9. Buying pet food is similar to buying kids cereal. If there is a cartoon character on the front, day-glo colors not found in nature inside (this includes marshmallow shapes, neon orange/yellow/green), or shapes formed by an extruder (shamrocks, rainbows, hearts, moons), another words, color and shapes found in Lucky Charms, then your pet food more closely resembles a higher sugar kids cereal than a higher fiber whole grains more wholesome product. Avoid cartoon characters and colored kibble made from dyes.
  10. Lastly, after living  through a multitude of food recalls I will testify that the established trusted food companies stood by their product. They paid for the diagnostics and treatment of the pets who were affected, or even suspected of being affected. Personally, I saw Purina, Science Diet, Royal Canin, and Wal-Mart step forward be proactive and provide assistance to those pet parents who had been asking for help and providing care to their pets anyway, even after it appeared that no one might.

For up to date information on pet food recalls visit; US Food and Drug Administration Recall site.

If you have a pet question, or want to share what you know to help other pets, or if you just want to show off your pets cute photos, please visit us at Or find me on Twitter @FreePetAdvice.


  1. I remember the recall and since this was related to dog foods, I was also made aware of the recall on the cat foods they distributed as a precautionary move until they knew all the facts. Thankfully, the cat food used for some of my fosters "Chicken Soup for Cat Lovers ,was not affected. So, I see this as a plus for Diamond for the recall (not sure it was by choice, but I hope it was) of April 2012.

    1. Recalls are a fact of life these days. Look at whats going on with automobile manufacturers. The bright side is certainly that manufacturers are being held responsible, which I believe is fueling the more promptly speaking up when they know there is a concern.

      Unless we decide to raise all of our food from start to finish we are at the mercy of the manufacturers we support AND the many producers who contribute to their products. And plain old luck.

      Thanks for reading.

  2. Also know who your pet food company of choice uses to do the actual manufacturing. Many, many well known and reputable companies do not own their own manufactuing facilities. That is one the reasons so many other brands ended up on the recall list after the Diamond recall.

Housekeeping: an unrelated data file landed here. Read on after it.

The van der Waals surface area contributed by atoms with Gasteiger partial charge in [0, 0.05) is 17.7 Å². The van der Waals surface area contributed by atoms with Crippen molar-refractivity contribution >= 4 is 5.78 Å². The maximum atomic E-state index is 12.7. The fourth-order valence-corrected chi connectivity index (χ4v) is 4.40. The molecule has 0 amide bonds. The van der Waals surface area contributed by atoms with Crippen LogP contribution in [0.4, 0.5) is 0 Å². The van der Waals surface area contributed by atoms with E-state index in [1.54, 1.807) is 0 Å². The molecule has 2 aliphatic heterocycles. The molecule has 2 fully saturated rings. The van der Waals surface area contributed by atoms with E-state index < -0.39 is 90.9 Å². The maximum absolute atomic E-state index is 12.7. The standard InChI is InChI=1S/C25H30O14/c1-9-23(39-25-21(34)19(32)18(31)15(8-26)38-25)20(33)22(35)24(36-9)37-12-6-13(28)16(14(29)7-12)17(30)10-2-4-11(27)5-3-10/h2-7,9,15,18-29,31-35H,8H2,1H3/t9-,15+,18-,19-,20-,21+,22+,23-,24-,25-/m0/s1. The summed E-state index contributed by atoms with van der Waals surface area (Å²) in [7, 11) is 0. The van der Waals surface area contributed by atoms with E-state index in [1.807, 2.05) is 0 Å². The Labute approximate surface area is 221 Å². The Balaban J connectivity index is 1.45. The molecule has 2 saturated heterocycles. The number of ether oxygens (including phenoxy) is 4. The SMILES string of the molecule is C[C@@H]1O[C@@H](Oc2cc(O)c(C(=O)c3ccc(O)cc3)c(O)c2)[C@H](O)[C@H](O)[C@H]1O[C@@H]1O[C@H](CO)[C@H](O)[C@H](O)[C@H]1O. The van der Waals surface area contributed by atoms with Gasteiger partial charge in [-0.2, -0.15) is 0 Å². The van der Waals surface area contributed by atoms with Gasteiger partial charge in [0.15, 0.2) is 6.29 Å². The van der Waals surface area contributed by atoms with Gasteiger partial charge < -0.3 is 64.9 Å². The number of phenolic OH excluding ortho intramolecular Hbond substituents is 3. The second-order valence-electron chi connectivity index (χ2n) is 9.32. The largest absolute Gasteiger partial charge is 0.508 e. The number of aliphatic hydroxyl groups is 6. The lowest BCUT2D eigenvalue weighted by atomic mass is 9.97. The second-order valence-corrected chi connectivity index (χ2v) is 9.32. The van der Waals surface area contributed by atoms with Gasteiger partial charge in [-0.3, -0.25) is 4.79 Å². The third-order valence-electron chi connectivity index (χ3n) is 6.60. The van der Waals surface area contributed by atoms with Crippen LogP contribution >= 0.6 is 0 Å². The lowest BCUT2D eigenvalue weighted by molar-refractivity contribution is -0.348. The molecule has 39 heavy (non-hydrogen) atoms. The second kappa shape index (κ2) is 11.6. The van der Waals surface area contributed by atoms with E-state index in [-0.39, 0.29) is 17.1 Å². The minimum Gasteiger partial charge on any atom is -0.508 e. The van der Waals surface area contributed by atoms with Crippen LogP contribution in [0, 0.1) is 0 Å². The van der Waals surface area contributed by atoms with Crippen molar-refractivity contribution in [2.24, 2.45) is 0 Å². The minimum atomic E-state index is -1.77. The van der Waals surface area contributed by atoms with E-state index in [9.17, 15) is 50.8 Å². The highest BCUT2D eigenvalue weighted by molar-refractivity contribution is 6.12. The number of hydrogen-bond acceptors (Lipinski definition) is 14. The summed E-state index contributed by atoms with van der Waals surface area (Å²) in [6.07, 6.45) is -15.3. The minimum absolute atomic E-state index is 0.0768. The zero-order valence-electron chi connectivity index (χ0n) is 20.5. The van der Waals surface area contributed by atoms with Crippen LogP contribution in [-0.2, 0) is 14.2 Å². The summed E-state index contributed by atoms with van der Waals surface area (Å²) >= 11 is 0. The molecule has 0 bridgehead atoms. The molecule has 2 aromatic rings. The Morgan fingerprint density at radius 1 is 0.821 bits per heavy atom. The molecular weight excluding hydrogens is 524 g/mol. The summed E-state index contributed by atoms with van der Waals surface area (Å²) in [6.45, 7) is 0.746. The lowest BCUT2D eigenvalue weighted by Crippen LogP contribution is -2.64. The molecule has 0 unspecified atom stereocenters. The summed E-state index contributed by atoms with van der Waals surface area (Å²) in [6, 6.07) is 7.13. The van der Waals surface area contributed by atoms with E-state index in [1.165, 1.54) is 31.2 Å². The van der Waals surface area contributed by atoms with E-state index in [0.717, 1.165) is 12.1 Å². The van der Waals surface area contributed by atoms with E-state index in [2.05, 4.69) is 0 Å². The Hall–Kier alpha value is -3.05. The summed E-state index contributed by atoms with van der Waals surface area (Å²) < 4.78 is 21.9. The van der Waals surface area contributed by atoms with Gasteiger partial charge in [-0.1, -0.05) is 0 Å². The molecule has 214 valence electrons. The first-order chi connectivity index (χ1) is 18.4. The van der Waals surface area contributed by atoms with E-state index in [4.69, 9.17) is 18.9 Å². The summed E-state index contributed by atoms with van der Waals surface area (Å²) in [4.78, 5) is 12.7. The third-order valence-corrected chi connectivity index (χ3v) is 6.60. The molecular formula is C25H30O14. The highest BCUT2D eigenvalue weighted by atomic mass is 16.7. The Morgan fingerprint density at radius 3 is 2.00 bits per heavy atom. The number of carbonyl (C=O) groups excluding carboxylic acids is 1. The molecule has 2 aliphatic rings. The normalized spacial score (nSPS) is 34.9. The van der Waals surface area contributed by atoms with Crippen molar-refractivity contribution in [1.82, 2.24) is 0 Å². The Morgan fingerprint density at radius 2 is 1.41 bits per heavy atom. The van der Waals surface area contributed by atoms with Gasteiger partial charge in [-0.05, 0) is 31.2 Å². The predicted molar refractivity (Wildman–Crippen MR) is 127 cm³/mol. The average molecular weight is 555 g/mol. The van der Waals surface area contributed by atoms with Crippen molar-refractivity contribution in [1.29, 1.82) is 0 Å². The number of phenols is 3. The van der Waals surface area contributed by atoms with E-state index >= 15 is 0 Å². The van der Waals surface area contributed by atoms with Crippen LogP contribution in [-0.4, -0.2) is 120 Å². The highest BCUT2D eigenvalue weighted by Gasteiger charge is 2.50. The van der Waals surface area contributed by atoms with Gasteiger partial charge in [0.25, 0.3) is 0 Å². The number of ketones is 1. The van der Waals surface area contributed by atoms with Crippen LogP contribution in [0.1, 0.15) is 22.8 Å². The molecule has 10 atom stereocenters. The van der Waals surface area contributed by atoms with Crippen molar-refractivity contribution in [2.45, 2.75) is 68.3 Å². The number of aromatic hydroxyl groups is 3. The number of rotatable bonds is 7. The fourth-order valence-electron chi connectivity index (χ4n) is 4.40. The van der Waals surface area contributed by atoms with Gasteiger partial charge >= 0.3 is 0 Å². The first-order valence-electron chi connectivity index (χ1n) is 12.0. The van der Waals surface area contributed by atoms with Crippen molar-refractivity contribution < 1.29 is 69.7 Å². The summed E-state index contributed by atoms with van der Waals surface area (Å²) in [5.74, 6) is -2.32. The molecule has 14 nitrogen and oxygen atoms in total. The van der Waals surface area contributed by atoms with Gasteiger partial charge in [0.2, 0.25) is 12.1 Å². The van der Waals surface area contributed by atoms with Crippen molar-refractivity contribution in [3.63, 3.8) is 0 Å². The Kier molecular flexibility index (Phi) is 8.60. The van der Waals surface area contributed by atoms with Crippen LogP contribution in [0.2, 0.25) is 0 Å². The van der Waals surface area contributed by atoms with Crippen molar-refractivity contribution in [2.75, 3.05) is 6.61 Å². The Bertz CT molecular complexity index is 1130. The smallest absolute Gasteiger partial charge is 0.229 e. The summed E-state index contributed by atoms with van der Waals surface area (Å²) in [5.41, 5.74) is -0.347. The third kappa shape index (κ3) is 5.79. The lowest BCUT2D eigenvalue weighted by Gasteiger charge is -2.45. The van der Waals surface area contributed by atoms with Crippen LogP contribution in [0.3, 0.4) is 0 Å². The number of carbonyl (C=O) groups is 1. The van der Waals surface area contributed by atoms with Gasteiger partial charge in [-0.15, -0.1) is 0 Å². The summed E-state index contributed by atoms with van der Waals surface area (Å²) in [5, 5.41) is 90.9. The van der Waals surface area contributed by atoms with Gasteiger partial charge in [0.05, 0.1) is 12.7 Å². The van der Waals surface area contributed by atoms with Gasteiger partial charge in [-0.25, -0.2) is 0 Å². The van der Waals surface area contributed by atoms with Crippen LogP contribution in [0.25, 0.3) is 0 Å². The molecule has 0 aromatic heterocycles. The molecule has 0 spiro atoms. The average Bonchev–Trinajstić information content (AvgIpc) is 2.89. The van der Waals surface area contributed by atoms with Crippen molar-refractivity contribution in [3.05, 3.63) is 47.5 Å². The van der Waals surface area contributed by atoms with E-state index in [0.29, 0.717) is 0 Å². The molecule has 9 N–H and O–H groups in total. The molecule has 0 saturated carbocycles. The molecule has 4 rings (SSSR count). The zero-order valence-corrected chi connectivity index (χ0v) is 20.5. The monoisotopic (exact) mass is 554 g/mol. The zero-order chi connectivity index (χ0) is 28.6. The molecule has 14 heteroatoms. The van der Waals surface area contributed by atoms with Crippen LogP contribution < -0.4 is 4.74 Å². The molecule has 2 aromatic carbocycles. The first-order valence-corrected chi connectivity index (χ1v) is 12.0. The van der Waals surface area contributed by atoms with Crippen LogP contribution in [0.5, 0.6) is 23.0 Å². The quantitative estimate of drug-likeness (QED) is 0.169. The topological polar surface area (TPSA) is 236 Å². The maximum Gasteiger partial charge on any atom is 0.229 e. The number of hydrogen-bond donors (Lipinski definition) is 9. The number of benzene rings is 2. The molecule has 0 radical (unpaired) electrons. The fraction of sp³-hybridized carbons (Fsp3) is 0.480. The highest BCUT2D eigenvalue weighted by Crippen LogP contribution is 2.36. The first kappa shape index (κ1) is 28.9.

I recently had to change up the food for my gang and aprox. half of the brands I had short listed as possible choices were cut from the list because they either used Diamond's facilities or they did not / would not specify where their manufacturing was done.

    1. Hello,

      Thank you for this very important point..As I stated to Mr Biser in the previous comment we are all at the mercy of the producers, manufacturers and companies that make our food.

      The greatest benefit's to this tragic event was the public's desire for better notification, better dissemination of the products affected, an intense desire to understand how it happpened, hold people accountable for it AND people reminding those companies that the affected lives were family members.

      It was a loud clear message that although the law doesn't hold pet food manufacturers to stringent high standards the pet parents do.

      Thanks for reading and taking the time to mention this.

      XOXO to the pitties!!

  3. "the fair market value of the pet"

    This makes me sick. I paid nothing for one of my dogs, and $25 for the other (the rescue I got him from reduces adoption fees on senior dogs), but clearly they're worth far more than that to *me*.